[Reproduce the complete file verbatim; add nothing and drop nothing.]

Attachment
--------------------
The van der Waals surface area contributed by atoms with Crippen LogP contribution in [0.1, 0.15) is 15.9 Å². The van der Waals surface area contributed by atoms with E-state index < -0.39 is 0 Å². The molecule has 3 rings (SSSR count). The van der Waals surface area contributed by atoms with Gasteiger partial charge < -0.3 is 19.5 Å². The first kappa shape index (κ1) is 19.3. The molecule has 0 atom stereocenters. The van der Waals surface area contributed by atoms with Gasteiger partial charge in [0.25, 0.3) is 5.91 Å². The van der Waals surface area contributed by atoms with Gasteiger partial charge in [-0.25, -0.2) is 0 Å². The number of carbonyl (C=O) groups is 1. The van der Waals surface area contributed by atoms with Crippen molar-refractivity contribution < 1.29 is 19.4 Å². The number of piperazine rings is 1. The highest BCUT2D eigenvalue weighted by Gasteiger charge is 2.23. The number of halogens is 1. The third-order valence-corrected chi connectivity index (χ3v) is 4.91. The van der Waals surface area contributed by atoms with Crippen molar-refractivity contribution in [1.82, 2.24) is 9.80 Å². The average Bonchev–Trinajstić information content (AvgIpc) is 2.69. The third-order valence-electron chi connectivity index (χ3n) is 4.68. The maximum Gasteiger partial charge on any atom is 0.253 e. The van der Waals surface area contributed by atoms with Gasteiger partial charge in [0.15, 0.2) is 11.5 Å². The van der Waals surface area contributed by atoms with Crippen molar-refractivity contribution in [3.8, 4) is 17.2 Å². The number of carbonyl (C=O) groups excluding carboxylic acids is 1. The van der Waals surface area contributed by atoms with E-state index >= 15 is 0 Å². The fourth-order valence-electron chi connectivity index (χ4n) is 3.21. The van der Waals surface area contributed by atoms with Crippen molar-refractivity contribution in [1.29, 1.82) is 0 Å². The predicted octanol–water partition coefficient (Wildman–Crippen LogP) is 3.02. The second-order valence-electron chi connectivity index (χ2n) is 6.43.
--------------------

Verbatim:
The van der Waals surface area contributed by atoms with Crippen LogP contribution in [0.1, 0.15) is 15.9 Å². The van der Waals surface area contributed by atoms with E-state index < -0.39 is 0 Å². The molecule has 3 rings (SSSR count). The van der Waals surface area contributed by atoms with Gasteiger partial charge < -0.3 is 19.5 Å². The first kappa shape index (κ1) is 19.3. The molecule has 0 atom stereocenters. The van der Waals surface area contributed by atoms with Gasteiger partial charge in [0.25, 0.3) is 5.91 Å². The van der Waals surface area contributed by atoms with Gasteiger partial charge in [-0.25, -0.2) is 0 Å². The number of carbonyl (C=O) groups is 1. The van der Waals surface area contributed by atoms with Crippen molar-refractivity contribution < 1.29 is 19.4 Å². The number of piperazine rings is 1. The highest BCUT2D eigenvalue weighted by Gasteiger charge is 2.23. The number of halogens is 1. The third-order valence-corrected chi connectivity index (χ3v) is 4.91. The van der Waals surface area contributed by atoms with Crippen molar-refractivity contribution in [1.82, 2.24) is 9.80 Å². The average Bonchev–Trinajstić information content (AvgIpc) is 2.69. The third-order valence-electron chi connectivity index (χ3n) is 4.68. The maximum Gasteiger partial charge on any atom is 0.253 e. The van der Waals surface area contributed by atoms with Gasteiger partial charge in [0.15, 0.2) is 11.5 Å². The van der Waals surface area contributed by atoms with Crippen molar-refractivity contribution in [3.8, 4) is 17.2 Å². The number of carbonyl (C=O) groups excluding carboxylic acids is 1. The van der Waals surface area contributed by atoms with E-state index >= 15 is 0 Å². The fourth-order valence-electron chi connectivity index (χ4n) is 3.21. The van der Waals surface area contributed by atoms with Crippen molar-refractivity contribution in [1.29, 1.82) is 0 Å². The predicted octanol–water partition coefficient (Wildman–Crippen LogP) is 3.02. The second-order valence-electron chi connectivity index (χ2n) is 6.43.